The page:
That aside, we also took our music seriously too. When we weren't marching to rigid tempos and formations attached to "Send in the Clowns" and "Star Wars", we liked to rock. Back in 1979, there wasn't much that rocked harder than Boston's second album, "Don't Look Back." Van Halen, AC/DC and their late seventies brethren were a font of testosterone for us. This was hard rock - a precursor to "hair metal" that flourished in the early eighties. We all read about what a perfectionist Tom Scholz was, and we told ourselves that this was what made them so special - it was all about the music. When they hit Denver in 1979, we had to be there to see if they could pull it off live. "I saw Boston LIVE," we repeated as a mantra for weeks after the show, our tour shirts faded quickly due to frequent wear. When they came back through Colorado, they landed in Boulder's Folsom Field we were there. "I saw Boston LIVE - TWICE!" For a short while, sophomore girls slipped to second place on our list of priorities.
I've been thinking of those shows a lot since Brad Delp took off for that flying guitar in the sky. I don't think about sophomore girls quite as much, and it's been such a long time since I marched in a line - but,
I can tell there's no more time left to criticize
I've seen what I could not recognize
Everything in my life was leading me on
But I can be strong, oh yes I can

Thursday, March 15, 2007

Start Spreadin' The News

On March 4 in New York City, some guy beat up a 101-year-old woman in a walker and took off with her purse. Rose Morat was trying to leave her apartment building to go to church. The mugger, was holding onto a bicycle, pretended to help her get through the vestibule. Then, he turned to grab Morat's head and delivered three hard punches to her face, and swiped her purse. Rose tried to reach for her purse but the mugger hit her again, pushing her and her walker to the ground.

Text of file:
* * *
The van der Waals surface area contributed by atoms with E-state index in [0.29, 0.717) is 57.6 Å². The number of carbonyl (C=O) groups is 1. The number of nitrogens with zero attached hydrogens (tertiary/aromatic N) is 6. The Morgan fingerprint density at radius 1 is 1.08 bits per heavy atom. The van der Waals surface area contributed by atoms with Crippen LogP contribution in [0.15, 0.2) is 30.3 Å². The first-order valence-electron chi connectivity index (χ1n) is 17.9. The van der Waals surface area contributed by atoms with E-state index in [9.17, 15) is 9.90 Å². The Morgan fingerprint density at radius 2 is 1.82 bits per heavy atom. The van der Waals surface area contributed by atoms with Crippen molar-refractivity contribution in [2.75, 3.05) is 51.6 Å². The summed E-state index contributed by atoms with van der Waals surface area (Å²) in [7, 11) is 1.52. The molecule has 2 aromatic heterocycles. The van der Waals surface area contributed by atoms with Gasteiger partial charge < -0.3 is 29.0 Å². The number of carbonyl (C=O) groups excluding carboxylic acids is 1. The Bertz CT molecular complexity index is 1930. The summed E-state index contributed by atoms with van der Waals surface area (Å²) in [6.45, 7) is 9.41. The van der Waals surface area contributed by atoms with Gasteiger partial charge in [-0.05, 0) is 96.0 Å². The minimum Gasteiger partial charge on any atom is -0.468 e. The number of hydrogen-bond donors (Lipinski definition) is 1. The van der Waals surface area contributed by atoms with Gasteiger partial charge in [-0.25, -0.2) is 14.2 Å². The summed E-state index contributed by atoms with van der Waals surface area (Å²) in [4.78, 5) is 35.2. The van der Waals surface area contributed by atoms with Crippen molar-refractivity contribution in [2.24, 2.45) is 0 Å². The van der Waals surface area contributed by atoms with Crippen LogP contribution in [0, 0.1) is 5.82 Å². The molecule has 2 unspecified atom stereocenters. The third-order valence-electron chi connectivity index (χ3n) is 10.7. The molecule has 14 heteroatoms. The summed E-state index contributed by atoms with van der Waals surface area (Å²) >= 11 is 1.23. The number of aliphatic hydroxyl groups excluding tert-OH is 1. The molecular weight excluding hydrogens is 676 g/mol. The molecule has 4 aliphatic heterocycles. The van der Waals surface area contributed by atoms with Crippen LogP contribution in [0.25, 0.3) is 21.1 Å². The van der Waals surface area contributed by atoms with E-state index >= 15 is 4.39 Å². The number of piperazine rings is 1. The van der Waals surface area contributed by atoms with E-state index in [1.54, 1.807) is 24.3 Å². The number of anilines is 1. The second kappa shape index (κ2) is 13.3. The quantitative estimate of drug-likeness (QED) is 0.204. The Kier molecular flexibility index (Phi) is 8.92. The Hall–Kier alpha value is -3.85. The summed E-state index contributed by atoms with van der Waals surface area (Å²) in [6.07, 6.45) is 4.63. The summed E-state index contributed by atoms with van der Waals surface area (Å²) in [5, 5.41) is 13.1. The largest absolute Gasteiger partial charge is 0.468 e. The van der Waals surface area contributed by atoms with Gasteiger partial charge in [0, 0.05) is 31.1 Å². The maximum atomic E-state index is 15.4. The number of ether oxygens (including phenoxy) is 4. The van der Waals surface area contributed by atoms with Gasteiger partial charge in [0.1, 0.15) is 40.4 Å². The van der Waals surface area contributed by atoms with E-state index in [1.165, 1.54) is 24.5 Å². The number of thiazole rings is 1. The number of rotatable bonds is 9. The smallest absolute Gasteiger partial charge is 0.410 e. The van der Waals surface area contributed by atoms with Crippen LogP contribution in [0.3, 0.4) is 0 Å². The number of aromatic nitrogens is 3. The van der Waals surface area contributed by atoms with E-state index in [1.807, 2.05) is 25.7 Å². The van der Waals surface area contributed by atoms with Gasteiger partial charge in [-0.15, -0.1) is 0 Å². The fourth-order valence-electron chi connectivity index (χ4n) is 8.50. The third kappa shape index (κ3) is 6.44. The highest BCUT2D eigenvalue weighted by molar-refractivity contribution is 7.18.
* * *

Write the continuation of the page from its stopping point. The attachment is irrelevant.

The good news? It was caught on tape, and in a flurry of the kind of vigilante justice that makes New York the city so vengeful they named it twice. "My mom is 95, and if someone ever raised a hand to her ... they'd be dead," said Anthony Riccardelli, 58, who works near the crime scene. Police believe the same man also attacked 85-year-old Solange Elizee, another neighborhood resident, shortly after robbing Morat. Elizee suffered facial cuts and bruises. The mugger took off with thirty-two dollars and her wedding band. Crime of the century, right?
The happy ending will be the television movie that gets made and pays Rose a hundred thousand dollars. And her audience with Donald Trump. And free subway tokens for life. And an appearance on MTV Total Request Live. It has been said that you don't mess with Texas, but I'm guessing that it's best not to look sideways at New York - or her mom, anyway.

Wednesday, March 14, 2007

March Mildness

I have tried to be mad about March, honest I have. It just never captured my interest the way college bowl season does, or a great many professional sporting events. To me, March is dealing with the sudden void of football, with the attendant discussions of the upcoming draft and free agency. Ultimately this is unfulfilling as it strains to be anything but hypothetical, and it is only useful the following January if you can remember how you were the one who said that this would be Peyton's year after all.